The Atlanta Water Privatization: What Can We Learn?

By Geoffrey F. Segal I. Context In 1997, the City of Atlanta privatized their waterworks system, entering into a 20-year contract with United Water. At the time, it was the largest and longest privatization of infrastructure in U.S. history. The deal garnered many awards including one from the National Council on Public-Private Partnerships and the U.S. Conference of Mayors. However, in the past few months several issues have arisen in Atlanta regarding the performance of the water system, contractor payments or change orders, and the status of the system before the contract was entered into. Ultimately, while not perfect, the Atlanta water privatization presents a valuable opportunity from which to learn—if nothing else, it teaches us what not to do.… View Article
By Morgan Smith I. Summary In 2001, the Georgia Legislature convened a Study Committee in the House of Representatives to examine complaints raised by the state’s alcohol retailers about some businesses practices on the part of alcohol wholesalers. The subsequent examination of the state’s regulation of the alcohol distribution industry brought to light serious questions about the structure and value of economic protections provided to the wholesalers. It is widely accepted that state regulation of alcohol distribution is an important and necessary undertaking. But it is also clear that some elements of Georgia’s regulatory policy haven’t kept pace with changes in both the industry’s participants and the shape of the marketplace. As with all instances of state intervention in “special”… View Article

SyncTrans: A Vision for the Future of Mass Transit

By William V. McRae July 23, 2001 Foreword The Georgia Public Policy Foundation has focused much effort in recent years on sorting out the facts and identifying realistic solutions to Metro Atlanta’s transportation and air quality challenges. We have been quite skeptical of solutions based on light and heavy rail because very reliable data indicates that these modes of transportation will have little impact on traffic congestion and air quality because they do not attract a significant number of people out of their cars. For mass transit to entice drivers out of their cars, it must satisfy consumer demands. In other words, mass transit needs a better product. Despite these facts, the Metro Atlanta area seems intent upon building more … View Article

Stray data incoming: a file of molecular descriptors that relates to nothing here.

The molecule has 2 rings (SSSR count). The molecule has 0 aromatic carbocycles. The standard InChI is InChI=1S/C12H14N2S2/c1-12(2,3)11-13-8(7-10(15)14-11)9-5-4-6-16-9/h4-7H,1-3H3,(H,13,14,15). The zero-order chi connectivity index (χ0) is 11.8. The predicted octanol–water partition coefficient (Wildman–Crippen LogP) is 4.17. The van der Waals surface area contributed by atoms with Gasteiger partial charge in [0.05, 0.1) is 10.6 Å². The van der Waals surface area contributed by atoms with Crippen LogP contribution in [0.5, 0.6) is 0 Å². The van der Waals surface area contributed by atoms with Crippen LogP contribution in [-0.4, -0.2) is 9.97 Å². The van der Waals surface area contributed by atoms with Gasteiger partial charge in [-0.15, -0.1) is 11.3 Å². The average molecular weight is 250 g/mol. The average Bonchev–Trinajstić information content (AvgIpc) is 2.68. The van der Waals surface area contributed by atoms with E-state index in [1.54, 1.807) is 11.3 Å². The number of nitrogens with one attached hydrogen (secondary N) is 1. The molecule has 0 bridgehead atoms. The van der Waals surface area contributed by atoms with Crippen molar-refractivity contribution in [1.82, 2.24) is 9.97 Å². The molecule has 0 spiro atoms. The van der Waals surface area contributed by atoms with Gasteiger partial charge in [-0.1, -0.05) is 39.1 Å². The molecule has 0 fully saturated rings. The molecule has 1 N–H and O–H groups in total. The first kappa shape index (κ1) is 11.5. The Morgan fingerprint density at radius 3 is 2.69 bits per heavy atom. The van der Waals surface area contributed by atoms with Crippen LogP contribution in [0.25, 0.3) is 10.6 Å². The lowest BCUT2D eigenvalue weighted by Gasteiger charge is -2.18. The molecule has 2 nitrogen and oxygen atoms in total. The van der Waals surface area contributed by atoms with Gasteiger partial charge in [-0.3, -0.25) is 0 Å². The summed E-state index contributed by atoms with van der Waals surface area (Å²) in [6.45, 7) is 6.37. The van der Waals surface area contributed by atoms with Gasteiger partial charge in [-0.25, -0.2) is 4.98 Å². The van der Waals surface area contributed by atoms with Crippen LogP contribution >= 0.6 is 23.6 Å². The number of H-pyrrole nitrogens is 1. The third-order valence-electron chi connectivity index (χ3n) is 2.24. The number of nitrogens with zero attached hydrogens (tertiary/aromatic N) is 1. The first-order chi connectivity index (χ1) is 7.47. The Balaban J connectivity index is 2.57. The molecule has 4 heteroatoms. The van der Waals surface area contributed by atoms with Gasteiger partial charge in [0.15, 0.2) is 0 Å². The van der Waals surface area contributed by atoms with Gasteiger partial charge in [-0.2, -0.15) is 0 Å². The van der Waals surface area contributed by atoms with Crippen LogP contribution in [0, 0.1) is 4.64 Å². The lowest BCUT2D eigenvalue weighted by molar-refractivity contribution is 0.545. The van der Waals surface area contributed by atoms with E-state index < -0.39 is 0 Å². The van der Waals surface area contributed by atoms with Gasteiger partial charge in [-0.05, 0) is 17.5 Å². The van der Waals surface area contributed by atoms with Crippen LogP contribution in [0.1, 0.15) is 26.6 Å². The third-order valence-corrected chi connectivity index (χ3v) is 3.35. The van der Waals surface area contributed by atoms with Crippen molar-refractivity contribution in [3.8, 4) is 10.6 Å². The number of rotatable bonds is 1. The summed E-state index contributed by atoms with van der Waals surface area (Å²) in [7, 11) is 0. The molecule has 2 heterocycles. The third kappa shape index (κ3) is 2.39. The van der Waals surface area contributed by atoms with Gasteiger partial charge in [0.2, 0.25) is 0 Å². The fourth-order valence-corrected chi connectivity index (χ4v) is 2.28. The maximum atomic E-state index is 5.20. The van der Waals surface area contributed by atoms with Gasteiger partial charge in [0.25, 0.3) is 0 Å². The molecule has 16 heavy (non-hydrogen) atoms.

Expanding Health Insurance Coverage in Georgia

William S. Custer There are two primary reasons why the number of Georgians without health insurance is an important public policy issue.  First, there is a public health concern that lack of health insurance may result in sicker, less productive individuals.  Second, health care is not denied to those without health insurance. In fact, they consume a considerable amount of health care resources.  The cost of treating the uninsured is borne by taxpayers, by purchasers of private insurance, by providers, and by local communities.  These costs are not distributed efficiently or equitably. The uninsured face a much different process of health care than those with insurance.  They are much less likely to have a usual source of care, more likely… View Article

The best way to make a lasting impact on public policy is to change public opinion. When you change the beliefs of the people; the politicians and political parties change with them.

Senator Herman E. Talmadge more quotes